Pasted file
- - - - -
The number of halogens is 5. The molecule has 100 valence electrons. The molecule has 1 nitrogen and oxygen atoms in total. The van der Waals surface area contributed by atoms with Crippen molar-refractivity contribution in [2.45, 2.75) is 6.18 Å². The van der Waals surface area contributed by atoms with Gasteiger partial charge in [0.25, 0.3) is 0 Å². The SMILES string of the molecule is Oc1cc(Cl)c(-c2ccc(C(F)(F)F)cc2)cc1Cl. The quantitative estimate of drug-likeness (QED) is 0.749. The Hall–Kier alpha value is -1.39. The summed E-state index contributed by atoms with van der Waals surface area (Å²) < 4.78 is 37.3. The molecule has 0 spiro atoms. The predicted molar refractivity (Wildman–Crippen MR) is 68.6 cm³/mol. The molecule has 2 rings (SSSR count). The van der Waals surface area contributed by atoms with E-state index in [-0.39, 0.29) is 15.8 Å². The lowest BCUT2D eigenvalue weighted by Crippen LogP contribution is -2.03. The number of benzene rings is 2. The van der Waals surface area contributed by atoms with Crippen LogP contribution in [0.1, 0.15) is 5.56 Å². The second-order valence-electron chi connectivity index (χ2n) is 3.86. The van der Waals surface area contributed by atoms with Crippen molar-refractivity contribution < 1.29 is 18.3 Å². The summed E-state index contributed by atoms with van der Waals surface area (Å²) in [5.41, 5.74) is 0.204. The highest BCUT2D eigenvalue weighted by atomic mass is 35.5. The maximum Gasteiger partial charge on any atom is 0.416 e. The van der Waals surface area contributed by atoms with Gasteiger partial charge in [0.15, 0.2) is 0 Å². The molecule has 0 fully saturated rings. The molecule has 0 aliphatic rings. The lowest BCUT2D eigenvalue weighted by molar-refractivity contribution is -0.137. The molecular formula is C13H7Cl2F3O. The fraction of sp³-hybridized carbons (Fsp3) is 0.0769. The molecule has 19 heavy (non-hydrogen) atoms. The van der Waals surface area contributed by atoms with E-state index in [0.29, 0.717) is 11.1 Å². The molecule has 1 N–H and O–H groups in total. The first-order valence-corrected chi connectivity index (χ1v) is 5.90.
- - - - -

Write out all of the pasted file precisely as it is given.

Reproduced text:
The number of halogens is 5. The molecule has 100 valence electrons. The molecule has 1 nitrogen and oxygen atoms in total. The van der Waals surface area contributed by atoms with Crippen molar-refractivity contribution in [2.45, 2.75) is 6.18 Å². The van der Waals surface area contributed by atoms with Gasteiger partial charge in [0.25, 0.3) is 0 Å². The SMILES string of the molecule is Oc1cc(Cl)c(-c2ccc(C(F)(F)F)cc2)cc1Cl. The quantitative estimate of drug-likeness (QED) is 0.749. The Hall–Kier alpha value is -1.39. The summed E-state index contributed by atoms with van der Waals surface area (Å²) < 4.78 is 37.3. The molecule has 0 spiro atoms. The predicted molar refractivity (Wildman–Crippen MR) is 68.6 cm³/mol. The molecule has 2 rings (SSSR count). The van der Waals surface area contributed by atoms with E-state index in [-0.39, 0.29) is 15.8 Å². The lowest BCUT2D eigenvalue weighted by Crippen LogP contribution is -2.03. The number of benzene rings is 2. The van der Waals surface area contributed by atoms with Crippen LogP contribution in [0.1, 0.15) is 5.56 Å². The second-order valence-electron chi connectivity index (χ2n) is 3.86. The van der Waals surface area contributed by atoms with Crippen molar-refractivity contribution < 1.29 is 18.3 Å². The summed E-state index contributed by atoms with van der Waals surface area (Å²) in [5.41, 5.74) is 0.204. The highest BCUT2D eigenvalue weighted by atomic mass is 35.5. The maximum Gasteiger partial charge on any atom is 0.416 e. The van der Waals surface area contributed by atoms with Gasteiger partial charge in [0.15, 0.2) is 0 Å². The molecule has 0 fully saturated rings. The molecule has 0 aliphatic rings. The lowest BCUT2D eigenvalue weighted by molar-refractivity contribution is -0.137. The molecular formula is C13H7Cl2F3O. The fraction of sp³-hybridized carbons (Fsp3) is 0.0769. The molecule has 19 heavy (non-hydrogen) atoms. The van der Waals surface area contributed by atoms with E-state index in [0.29, 0.717) is 11.1 Å². The molecule has 1 N–H and O–H groups in total. The first-order valence-corrected chi connectivity index (χ1v) is 5.90.